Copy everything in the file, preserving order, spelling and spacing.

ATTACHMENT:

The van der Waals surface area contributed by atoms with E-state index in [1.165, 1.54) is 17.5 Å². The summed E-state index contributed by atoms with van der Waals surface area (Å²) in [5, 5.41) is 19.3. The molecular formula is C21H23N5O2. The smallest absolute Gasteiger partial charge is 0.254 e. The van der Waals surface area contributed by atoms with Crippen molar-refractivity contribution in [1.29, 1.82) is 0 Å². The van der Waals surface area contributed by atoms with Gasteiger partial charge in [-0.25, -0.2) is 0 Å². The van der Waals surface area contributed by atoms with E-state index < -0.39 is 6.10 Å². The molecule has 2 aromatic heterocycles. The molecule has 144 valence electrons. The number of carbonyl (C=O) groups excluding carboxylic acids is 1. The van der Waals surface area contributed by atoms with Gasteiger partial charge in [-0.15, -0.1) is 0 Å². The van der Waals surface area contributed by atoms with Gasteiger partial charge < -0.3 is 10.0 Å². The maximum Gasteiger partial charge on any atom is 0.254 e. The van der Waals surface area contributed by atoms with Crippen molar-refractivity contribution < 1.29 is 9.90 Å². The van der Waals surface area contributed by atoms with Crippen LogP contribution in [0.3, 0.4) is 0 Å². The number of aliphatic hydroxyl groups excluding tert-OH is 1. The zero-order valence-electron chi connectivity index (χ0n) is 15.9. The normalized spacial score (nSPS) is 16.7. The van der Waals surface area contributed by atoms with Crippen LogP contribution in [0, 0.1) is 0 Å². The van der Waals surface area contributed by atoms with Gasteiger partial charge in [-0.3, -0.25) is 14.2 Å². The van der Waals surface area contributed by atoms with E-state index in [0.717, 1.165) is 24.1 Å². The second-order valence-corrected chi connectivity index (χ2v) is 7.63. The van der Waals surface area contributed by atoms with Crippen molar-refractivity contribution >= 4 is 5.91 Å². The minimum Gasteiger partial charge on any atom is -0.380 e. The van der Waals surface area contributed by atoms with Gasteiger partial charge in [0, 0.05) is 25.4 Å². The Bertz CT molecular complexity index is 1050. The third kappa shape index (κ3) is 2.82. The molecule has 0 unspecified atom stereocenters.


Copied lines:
The van der Waals surface area contributed by atoms with E-state index in [1.165, 1.54) is 17.5 Å². The summed E-state index contributed by atoms with van der Waals surface area (Å²) in [5, 5.41) is 19.3. The molecular formula is C21H23N5O2. The smallest absolute Gasteiger partial charge is 0.254 e. The van der Waals surface area contributed by atoms with Crippen molar-refractivity contribution in [1.29, 1.82) is 0 Å². The van der Waals surface area contributed by atoms with Gasteiger partial charge in [-0.25, -0.2) is 0 Å². The van der Waals surface area contributed by atoms with E-state index < -0.39 is 6.10 Å². The molecule has 2 aromatic heterocycles. The molecule has 144 valence electrons. The number of carbonyl (C=O) groups excluding carboxylic acids is 1. The van der Waals surface area contributed by atoms with Gasteiger partial charge in [-0.15, -0.1) is 0 Å². The van der Waals surface area contributed by atoms with Gasteiger partial charge < -0.3 is 10.0 Å². The maximum Gasteiger partial charge on any atom is 0.254 e. The van der Waals surface area contributed by atoms with Crippen molar-refractivity contribution < 1.29 is 9.90 Å². The van der Waals surface area contributed by atoms with Crippen LogP contribution in [0.3, 0.4) is 0 Å². The number of aliphatic hydroxyl groups excluding tert-OH is 1. The zero-order valence-electron chi connectivity index (χ0n) is 15.9. The normalized spacial score (nSPS) is 16.7. The van der Waals surface area contributed by atoms with Crippen LogP contribution in [0, 0.1) is 0 Å². The van der Waals surface area contributed by atoms with Gasteiger partial charge in [-0.3, -0.25) is 14.2 Å². The van der Waals surface area contributed by atoms with E-state index in [0.717, 1.165) is 24.1 Å². The second-order valence-corrected chi connectivity index (χ2v) is 7.63. The van der Waals surface area contributed by atoms with Crippen molar-refractivity contribution >= 4 is 5.91 Å². The minimum Gasteiger partial charge on any atom is -0.380 e. The van der Waals surface area contributed by atoms with Gasteiger partial charge in [0, 0.05) is 25.4 Å². The Bertz CT molecular complexity index is 1050. The third kappa shape index (κ3) is 2.82. The molecule has 0 unspecified atom stereocenters.